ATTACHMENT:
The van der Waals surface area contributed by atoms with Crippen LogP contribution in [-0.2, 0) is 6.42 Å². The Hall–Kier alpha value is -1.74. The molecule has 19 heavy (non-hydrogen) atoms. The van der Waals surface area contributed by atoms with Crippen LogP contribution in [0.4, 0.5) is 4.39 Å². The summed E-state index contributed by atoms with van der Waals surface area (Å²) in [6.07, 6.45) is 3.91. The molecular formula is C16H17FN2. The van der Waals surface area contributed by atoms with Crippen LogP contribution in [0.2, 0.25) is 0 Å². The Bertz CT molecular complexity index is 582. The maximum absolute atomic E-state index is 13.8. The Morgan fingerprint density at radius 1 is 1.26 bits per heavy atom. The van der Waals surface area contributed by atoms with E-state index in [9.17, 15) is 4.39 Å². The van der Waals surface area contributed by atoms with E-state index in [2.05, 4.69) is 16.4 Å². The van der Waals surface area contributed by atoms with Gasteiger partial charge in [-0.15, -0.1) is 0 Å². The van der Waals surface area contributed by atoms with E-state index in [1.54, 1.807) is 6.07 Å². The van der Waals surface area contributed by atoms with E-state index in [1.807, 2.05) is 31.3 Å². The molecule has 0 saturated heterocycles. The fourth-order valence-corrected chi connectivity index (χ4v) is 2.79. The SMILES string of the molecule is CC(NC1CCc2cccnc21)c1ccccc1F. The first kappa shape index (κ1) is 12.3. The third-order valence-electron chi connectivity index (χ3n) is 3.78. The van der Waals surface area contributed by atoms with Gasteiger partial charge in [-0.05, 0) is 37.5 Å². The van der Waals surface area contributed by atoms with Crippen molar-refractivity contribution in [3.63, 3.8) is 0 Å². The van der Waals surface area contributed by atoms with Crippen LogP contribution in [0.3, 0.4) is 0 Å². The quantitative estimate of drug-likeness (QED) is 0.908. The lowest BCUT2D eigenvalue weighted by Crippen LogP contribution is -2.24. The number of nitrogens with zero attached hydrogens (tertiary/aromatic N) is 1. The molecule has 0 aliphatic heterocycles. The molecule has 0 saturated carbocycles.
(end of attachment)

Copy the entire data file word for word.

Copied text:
The van der Waals surface area contributed by atoms with Crippen LogP contribution in [-0.2, 0) is 6.42 Å². The Hall–Kier alpha value is -1.74. The molecule has 19 heavy (non-hydrogen) atoms. The van der Waals surface area contributed by atoms with Crippen LogP contribution in [0.4, 0.5) is 4.39 Å². The summed E-state index contributed by atoms with van der Waals surface area (Å²) in [6.07, 6.45) is 3.91. The molecular formula is C16H17FN2. The van der Waals surface area contributed by atoms with Crippen LogP contribution in [0.2, 0.25) is 0 Å². The Bertz CT molecular complexity index is 582. The maximum absolute atomic E-state index is 13.8. The Morgan fingerprint density at radius 1 is 1.26 bits per heavy atom. The van der Waals surface area contributed by atoms with E-state index in [9.17, 15) is 4.39 Å². The van der Waals surface area contributed by atoms with E-state index in [2.05, 4.69) is 16.4 Å². The van der Waals surface area contributed by atoms with Gasteiger partial charge in [-0.15, -0.1) is 0 Å². The van der Waals surface area contributed by atoms with E-state index in [1.54, 1.807) is 6.07 Å². The van der Waals surface area contributed by atoms with E-state index in [1.807, 2.05) is 31.3 Å². The molecule has 0 saturated heterocycles. The fourth-order valence-corrected chi connectivity index (χ4v) is 2.79. The SMILES string of the molecule is CC(NC1CCc2cccnc21)c1ccccc1F. The first kappa shape index (κ1) is 12.3. The third-order valence-electron chi connectivity index (χ3n) is 3.78. The van der Waals surface area contributed by atoms with Gasteiger partial charge in [-0.05, 0) is 37.5 Å². The van der Waals surface area contributed by atoms with Crippen molar-refractivity contribution in [3.63, 3.8) is 0 Å². The van der Waals surface area contributed by atoms with Crippen LogP contribution in [0.3, 0.4) is 0 Å². The quantitative estimate of drug-likeness (QED) is 0.908. The lowest BCUT2D eigenvalue weighted by Crippen LogP contribution is -2.24. The number of nitrogens with zero attached hydrogens (tertiary/aromatic N) is 1. The molecule has 0 aliphatic heterocycles. The molecule has 0 saturated carbocycles.